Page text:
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  • S

    soft token

    A soft token is a software-based security token that generates a single-use login PIN. Traditionally, a security token has been a hardware device that produces a new, secure and individual PIN for each use and displays it on a built-in LCD display.

  • spam filter

    A spam filter is a program that is used to detect unsolicited and unwanted email and prevent those messages from getting to a user's inbox.

  • spam trap

    A spam trap is an email address that is used to identify and monitor spam email.

  • spear phishing

    Spear phishing is an email spoofing attack that targets a specific organization or individual, seeking unauthorized access to sensitive information.

  • spyware

    Spyware is a type of malicious software -- or malware -- that is installed on a computing device without the end user's knowledge.

  • SSL (Secure Sockets Layer)

    Secure Sockets Layer (SSL) is a networking protocol designed for securing connections between web clients and web servers over an insecure network, such as the internet.

  • SSL certificate (Secure Sockets Layer certificate)

    A Secure Sockets Layer certificate, known commonly as an SSL certificate, is a small data file installed on a Web server that allows for a secure connection between a Web server and a Web browser.

  • SSL checker (secure socket layer checker)

    An SSL checker (Secure Sockets Layer checker) is a tool that helps an organization verify proper installation of an SSL certificate on a Web server to ensure it is valid, trusted and will work properly for its users.

  • SSL VPN (Secure Sockets Layer virtual private network)

    An SSL VPN is a type of virtual private network (VPN) that uses the Secure Sockets Layer (SSL) protocol -- or, more often, its successor, the Transport Layer Security (TLS) protocol -- in standard web browsers to provide secure, remote-access VPN capability.

  • stealth virus

    In computer security, a stealth virus is a computer virus that uses various mechanisms to avoid detection by antivirus software.

  • steganography

    Steganography (pronounced STEHG-uh-NAH-gruhf-ee, from Greek steganos, or "covered," and graphie, or "writing") is the hiding of a secret message within an ordinary message and the extraction of it at its destination.

  • STIX (Structured Threat Information eXpression)

    STIX (Structured Threat Information eXpression) is an XML programming language that allows cybersecurity threat data to be shared.

  • stream cipher

    A stream cipher is a method of encrypting text (to produce ciphertext) in which a cryptographic key and algorithm are applied to each binary digit in a data stream, one bit at a time.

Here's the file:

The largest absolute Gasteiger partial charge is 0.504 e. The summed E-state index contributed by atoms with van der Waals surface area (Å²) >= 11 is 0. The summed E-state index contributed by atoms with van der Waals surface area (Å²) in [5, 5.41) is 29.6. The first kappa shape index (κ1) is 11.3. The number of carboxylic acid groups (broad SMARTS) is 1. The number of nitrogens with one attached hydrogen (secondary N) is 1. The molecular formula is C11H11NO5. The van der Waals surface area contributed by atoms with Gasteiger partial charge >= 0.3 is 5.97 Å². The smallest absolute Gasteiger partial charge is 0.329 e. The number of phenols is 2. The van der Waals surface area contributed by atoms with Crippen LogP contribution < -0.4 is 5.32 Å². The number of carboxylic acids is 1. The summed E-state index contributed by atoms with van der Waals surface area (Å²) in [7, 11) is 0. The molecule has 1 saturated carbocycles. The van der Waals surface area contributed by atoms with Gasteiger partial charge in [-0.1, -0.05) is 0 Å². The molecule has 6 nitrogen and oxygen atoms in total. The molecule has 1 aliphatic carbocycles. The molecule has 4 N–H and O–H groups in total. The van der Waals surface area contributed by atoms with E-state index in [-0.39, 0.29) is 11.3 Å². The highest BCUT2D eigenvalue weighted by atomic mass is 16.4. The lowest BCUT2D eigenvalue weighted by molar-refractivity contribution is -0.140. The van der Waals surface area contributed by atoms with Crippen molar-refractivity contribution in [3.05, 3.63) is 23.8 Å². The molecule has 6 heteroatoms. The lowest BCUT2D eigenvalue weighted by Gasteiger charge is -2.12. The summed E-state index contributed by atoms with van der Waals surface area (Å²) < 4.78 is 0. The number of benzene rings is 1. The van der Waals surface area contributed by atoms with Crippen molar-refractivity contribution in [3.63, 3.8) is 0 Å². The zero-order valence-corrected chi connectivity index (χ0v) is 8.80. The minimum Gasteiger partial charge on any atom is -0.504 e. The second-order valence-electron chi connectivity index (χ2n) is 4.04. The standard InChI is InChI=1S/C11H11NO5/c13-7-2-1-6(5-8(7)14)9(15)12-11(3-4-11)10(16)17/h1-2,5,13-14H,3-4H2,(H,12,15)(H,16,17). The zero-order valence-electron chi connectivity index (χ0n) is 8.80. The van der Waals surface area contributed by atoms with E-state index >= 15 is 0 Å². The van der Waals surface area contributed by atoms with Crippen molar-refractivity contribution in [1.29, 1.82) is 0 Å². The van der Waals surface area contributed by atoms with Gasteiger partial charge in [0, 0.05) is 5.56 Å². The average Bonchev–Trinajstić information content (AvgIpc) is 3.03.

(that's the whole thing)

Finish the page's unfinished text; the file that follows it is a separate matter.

• strong cryptography

    Strong cryptography is used by most governments around the world to protect communications. It involves secreted and encrypted communication that is not amenable to cryptographic analysis.

  • Stuxnet

    The Stuxnet worm is a rootkit exploit that targets supervisory control and data acquisition (SCADA) systems.

  • sudo (superuser do)

    Sudo (superuser do) is a utility for UNIX- and Linux-based systems that provides an efficient way to give specific users permission to use specific system commands at the root (most powerful) level of the system. Sudo also logs all commands and arguments.

  • supercookie

    A supercookie is a type of tracking cookie inserted into an HTTP header by an internet service provider to collect data about a user's internet browsing history and habits.

  • supply chain attack

    A supply chain attack is a type of cyber attack that targets organizations by focusing on weaker links in an organization's supply chain.

  • SYN flood (half open attack)

    SYN flooding is a method that the user of a hostile client program can use to conduct a denial-of-service (DoS) attack on a computer server.

  • What is SecOps? Everything you need to know

    SecOps, formed from a combination of security and IT operations staff, is a highly skilled team focused on monitoring and assessing risk and protecting corporate assets, often operating from a security operations center, or SOC.

  • T

    TAN (transaction authentication number)

    A transaction authentication number (TAN) is a type of single-use password used for an online banking transaction in conjunction with a standard ID and password. TANs are often in a list made by a financial institution and sent to the owner of the account.

  • TDL-4 (TDSS or Alureon)

    TDL-4 is sophisticated malware that facilitates the creation and maintenance of a botnet.  The program is the fourth generation of the TDL malware, which was itself based on an earlier malicious program known as TDSS or Alureon.

  • threat modeling

    Threat modeling is a procedure for optimizing application, system or business process security by identifying objectives and vulnerabilities, and then defining countermeasures to prevent or mitigate the effects of threats to the system.

  • three-factor authentication (3FA)

    Three-factor authentication (3FA) is the use of identity-confirming credentials from three separate categories of authentication factors – typically, the knowledge, possession and inherence categories.

  • Tilded platform

    The Tilded platform is a malicious software communicator specifically designed as a vessel for transmitting malware undetected.

  • time-based one-time password (TOTP)

    A time-based one-time password (TOTP) is a temporary code, generated by an algorithm, for use in authenticating access to computer systems.